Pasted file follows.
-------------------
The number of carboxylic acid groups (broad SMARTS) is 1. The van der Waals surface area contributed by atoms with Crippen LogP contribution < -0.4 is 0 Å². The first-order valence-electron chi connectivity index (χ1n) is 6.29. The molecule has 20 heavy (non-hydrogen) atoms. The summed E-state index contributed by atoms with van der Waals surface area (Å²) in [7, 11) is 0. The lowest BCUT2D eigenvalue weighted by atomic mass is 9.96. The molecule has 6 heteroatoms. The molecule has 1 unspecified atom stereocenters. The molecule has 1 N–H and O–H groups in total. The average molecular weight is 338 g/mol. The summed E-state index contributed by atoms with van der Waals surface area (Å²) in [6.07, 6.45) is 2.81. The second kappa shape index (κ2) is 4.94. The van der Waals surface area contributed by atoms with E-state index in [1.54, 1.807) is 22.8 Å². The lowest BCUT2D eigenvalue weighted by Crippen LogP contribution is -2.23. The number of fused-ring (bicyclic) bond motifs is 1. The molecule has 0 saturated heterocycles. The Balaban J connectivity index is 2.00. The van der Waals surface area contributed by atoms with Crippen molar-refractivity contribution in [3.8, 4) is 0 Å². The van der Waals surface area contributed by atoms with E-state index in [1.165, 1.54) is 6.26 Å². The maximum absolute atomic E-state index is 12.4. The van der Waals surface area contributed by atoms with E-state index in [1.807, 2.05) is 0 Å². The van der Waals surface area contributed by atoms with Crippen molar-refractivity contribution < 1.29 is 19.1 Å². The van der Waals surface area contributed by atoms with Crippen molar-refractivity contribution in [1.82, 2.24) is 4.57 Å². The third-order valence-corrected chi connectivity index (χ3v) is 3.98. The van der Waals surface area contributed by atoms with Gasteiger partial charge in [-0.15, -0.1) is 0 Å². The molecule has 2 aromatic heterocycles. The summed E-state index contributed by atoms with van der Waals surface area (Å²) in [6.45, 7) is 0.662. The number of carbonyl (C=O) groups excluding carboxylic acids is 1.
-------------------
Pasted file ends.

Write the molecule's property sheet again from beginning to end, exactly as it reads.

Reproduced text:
The number of carboxylic acid groups (broad SMARTS) is 1. The van der Waals surface area contributed by atoms with Crippen LogP contribution < -0.4 is 0 Å². The first-order valence-electron chi connectivity index (χ1n) is 6.29. The molecule has 20 heavy (non-hydrogen) atoms. The summed E-state index contributed by atoms with van der Waals surface area (Å²) in [7, 11) is 0. The lowest BCUT2D eigenvalue weighted by atomic mass is 9.96. The molecule has 6 heteroatoms. The molecule has 1 unspecified atom stereocenters. The molecule has 1 N–H and O–H groups in total. The average molecular weight is 338 g/mol. The summed E-state index contributed by atoms with van der Waals surface area (Å²) in [6.07, 6.45) is 2.81. The second kappa shape index (κ2) is 4.94. The van der Waals surface area contributed by atoms with E-state index in [1.54, 1.807) is 22.8 Å². The lowest BCUT2D eigenvalue weighted by Crippen LogP contribution is -2.23. The number of fused-ring (bicyclic) bond motifs is 1. The molecule has 0 saturated heterocycles. The Balaban J connectivity index is 2.00. The van der Waals surface area contributed by atoms with Crippen molar-refractivity contribution in [3.8, 4) is 0 Å². The van der Waals surface area contributed by atoms with E-state index in [1.165, 1.54) is 6.26 Å². The maximum absolute atomic E-state index is 12.4. The van der Waals surface area contributed by atoms with E-state index in [1.807, 2.05) is 0 Å². The van der Waals surface area contributed by atoms with Crippen molar-refractivity contribution < 1.29 is 19.1 Å². The van der Waals surface area contributed by atoms with Crippen molar-refractivity contribution in [1.82, 2.24) is 4.57 Å². The third-order valence-corrected chi connectivity index (χ3v) is 3.98. The van der Waals surface area contributed by atoms with Gasteiger partial charge in [-0.15, -0.1) is 0 Å². The molecule has 2 aromatic heterocycles. The summed E-state index contributed by atoms with van der Waals surface area (Å²) in [6.45, 7) is 0.662. The number of carbonyl (C=O) groups excluding carboxylic acids is 1.